The Pentagon said on Monday that the US State Department has approved the possible sale of spare parts for F-16 fighters and other military planes worth up to $330 million to Taiwan, which follows $1.42 billion sales to the island approved by President Donald Trump in June last year. The moves violate the one-China principle and the three Joint Communiqués issued by China and the US, a collection of joint statements made by the two countries in 1972, 1978 and 1982.
For a long time, the US has been using arms sales to Taiwan as an approach to meddling in the Taiwan question, unilaterally believing that such sales can boost Taiwan's defensive capability and balance the military strength between the two sides of the Taiwan Straits.
Since 1979 every US government has sold arms to Taiwan, damaging China-US ties. The reasons behind the arms sales are complicated. They include the lobbying efforts from Taiwan side, the interests of US military enterprises as well as the changed situation of Beijing-Washington relations.
Not long after he took office, Trump was quite reckless when it came to the Taiwan question. He said that the one-China policy could be a tradable good in all China-US deals. This approach could fundamentally shatter bilateral ties. Amid the Chinese government's strong protest and active negotiations, Washington agreed to honor the one-China policy after previously placing it in doubt. But Washington continues to make trouble on the Taiwan question. In March this year, Trump signed the Taiwan Travel Act into law, which will break the restrictions on US officials' visits to Taiwan and increase US interference in the Taiwan question.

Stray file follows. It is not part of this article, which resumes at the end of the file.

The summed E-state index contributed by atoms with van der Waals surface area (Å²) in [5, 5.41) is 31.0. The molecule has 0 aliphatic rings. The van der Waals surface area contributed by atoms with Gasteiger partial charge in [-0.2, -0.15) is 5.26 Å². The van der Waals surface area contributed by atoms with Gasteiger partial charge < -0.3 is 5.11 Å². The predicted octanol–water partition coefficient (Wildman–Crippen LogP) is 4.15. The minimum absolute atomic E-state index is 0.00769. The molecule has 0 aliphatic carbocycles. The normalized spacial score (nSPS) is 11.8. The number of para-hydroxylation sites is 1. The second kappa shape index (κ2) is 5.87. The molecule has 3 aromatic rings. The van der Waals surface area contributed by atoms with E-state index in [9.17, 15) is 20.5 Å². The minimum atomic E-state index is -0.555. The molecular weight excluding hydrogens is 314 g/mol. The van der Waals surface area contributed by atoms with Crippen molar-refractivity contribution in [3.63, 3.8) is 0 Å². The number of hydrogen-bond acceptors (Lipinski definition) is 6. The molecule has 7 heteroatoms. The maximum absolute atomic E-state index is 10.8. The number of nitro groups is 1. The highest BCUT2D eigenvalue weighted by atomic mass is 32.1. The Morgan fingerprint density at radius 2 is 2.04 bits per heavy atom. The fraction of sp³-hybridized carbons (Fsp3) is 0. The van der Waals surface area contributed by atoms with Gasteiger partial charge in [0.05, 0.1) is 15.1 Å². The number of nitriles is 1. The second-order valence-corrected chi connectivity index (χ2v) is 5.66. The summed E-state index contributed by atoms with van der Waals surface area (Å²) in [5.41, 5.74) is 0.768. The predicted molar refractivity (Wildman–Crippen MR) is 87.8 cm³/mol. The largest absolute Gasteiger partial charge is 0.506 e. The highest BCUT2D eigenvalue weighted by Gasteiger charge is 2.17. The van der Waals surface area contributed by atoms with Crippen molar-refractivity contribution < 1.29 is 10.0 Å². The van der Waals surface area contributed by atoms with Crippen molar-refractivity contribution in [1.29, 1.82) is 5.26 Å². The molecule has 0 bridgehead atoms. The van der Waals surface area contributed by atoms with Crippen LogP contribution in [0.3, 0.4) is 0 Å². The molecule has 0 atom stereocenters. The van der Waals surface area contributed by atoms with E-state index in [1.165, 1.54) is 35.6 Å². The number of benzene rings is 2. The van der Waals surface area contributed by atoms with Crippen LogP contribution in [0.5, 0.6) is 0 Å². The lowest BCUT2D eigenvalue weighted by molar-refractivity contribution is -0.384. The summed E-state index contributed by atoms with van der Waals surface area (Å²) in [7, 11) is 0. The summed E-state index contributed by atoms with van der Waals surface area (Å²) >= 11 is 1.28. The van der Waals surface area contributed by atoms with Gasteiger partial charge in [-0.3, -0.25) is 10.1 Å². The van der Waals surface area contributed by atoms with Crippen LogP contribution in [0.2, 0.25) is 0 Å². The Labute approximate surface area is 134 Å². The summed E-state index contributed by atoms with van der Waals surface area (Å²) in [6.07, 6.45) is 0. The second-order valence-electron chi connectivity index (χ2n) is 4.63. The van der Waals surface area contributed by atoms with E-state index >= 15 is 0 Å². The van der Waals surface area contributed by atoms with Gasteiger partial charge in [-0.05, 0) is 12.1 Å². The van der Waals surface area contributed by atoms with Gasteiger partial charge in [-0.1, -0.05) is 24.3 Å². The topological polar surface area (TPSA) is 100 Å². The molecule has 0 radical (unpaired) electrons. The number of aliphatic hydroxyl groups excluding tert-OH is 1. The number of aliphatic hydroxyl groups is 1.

The proposed $330 million sale is not a big sum compared with previous deals, but it comes with unusual symbolic significance. Amid a deterioration in Sino-US relations and cross-Straits relations, the arms sale to Taiwan will definitely aggravate tensions. If the contradictions between China and the US concerning military affairs and the Taiwan question continue to deepen, it will to some extent damage bilateral ties. Meanwhile, trade friction between the two countries will become increasingly hard to resolve.
Adopting a risky attitude toward the Taiwan question, the Trump administration is still well aware of the red line. Washington is consciously exercising restraint in its arms sales to Taiwan without selling the advanced weapons which the island demanded. Yet persistent lobbying efforts by Taiwan, constant requests from US military enterprises and unceasing hype by the US Congress are also prompting the Trump administration to sell arms to Taiwan.
The harm of the Trump administration's Taiwan policy lies in a miscalculation of playing the Taiwan card that will likely cause great damage to Sino-US relations. As a businessman-turned president, Trump is a veteran negotiator, who tends to combine different issues together on the negotiating table. If he wants to pressure China on trade friction through the Taiwan card, that approach won't work. Taiwan is a core interest of China. The Chinese government will spare no effort in safeguarding it. The US should be aware that if Washington overplays the Taiwan card, the Sino-US relationship may suffer heavily.
As far as cross-Straits relations are concerned, the real imbalance is posed by economics rather than security. Instead of helping Taiwan develop its economy, the US chooses to charge a protection fee to Taiwan. The US is obviously playing the Taiwan card for its own sake. It is in the common interest of both China and the US to maintain Taiwan's stability. China strongly opposes US arms sales to Taiwan. The Chinese government will also take practical measures corresponding to relevant US moves.
Since the end of the Cold War, no US government has benefited much from playing the Taiwan card. The Trump administration should learn lessons and try to avoid risking big losses for the sake of small gains.
The author is secretary-general of the International Security Study Center at China Foreign Affairs University.